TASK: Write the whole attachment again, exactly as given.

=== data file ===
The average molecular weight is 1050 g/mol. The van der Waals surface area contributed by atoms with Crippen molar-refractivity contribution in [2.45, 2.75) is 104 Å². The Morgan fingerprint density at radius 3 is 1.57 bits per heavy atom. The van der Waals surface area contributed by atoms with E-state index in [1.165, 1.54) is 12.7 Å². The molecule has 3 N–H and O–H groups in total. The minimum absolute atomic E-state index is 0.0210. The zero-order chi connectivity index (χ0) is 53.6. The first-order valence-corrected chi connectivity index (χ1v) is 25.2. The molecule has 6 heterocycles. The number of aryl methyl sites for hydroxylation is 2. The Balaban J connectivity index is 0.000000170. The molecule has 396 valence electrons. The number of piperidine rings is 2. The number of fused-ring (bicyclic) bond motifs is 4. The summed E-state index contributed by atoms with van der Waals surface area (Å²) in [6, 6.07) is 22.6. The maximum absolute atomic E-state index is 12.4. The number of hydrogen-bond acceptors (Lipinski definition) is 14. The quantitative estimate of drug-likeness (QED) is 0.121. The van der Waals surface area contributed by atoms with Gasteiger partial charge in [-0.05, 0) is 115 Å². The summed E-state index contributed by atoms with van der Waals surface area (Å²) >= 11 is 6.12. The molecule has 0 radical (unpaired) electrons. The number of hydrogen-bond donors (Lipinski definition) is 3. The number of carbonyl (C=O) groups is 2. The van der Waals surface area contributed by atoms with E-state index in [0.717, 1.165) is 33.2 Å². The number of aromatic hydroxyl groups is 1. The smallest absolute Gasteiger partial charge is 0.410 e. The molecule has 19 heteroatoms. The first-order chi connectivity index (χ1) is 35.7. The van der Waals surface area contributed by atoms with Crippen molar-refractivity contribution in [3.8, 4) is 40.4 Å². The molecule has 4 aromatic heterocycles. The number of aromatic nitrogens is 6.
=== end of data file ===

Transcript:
The average molecular weight is 1050 g/mol. The van der Waals surface area contributed by atoms with Crippen molar-refractivity contribution in [2.45, 2.75) is 104 Å². The Morgan fingerprint density at radius 3 is 1.57 bits per heavy atom. The van der Waals surface area contributed by atoms with E-state index in [1.165, 1.54) is 12.7 Å². The molecule has 3 N–H and O–H groups in total. The minimum absolute atomic E-state index is 0.0210. The zero-order chi connectivity index (χ0) is 53.6. The first-order valence-corrected chi connectivity index (χ1v) is 25.2. The molecule has 6 heterocycles. The number of aryl methyl sites for hydroxylation is 2. The Balaban J connectivity index is 0.000000170. The molecule has 396 valence electrons. The number of piperidine rings is 2. The number of fused-ring (bicyclic) bond motifs is 4. The summed E-state index contributed by atoms with van der Waals surface area (Å²) in [6, 6.07) is 22.6. The maximum absolute atomic E-state index is 12.4. The number of hydrogen-bond acceptors (Lipinski definition) is 14. The quantitative estimate of drug-likeness (QED) is 0.121. The van der Waals surface area contributed by atoms with Gasteiger partial charge in [-0.05, 0) is 115 Å². The summed E-state index contributed by atoms with van der Waals surface area (Å²) >= 11 is 6.12. The molecule has 0 radical (unpaired) electrons. The number of hydrogen-bond donors (Lipinski definition) is 3. The number of carbonyl (C=O) groups is 2. The van der Waals surface area contributed by atoms with E-state index in [0.717, 1.165) is 33.2 Å². The number of aromatic hydroxyl groups is 1. The smallest absolute Gasteiger partial charge is 0.410 e. The molecule has 19 heteroatoms. The first-order chi connectivity index (χ1) is 35.7. The van der Waals surface area contributed by atoms with Crippen molar-refractivity contribution in [3.8, 4) is 40.4 Å². The molecule has 4 aromatic heterocycles. The number of aromatic nitrogens is 6.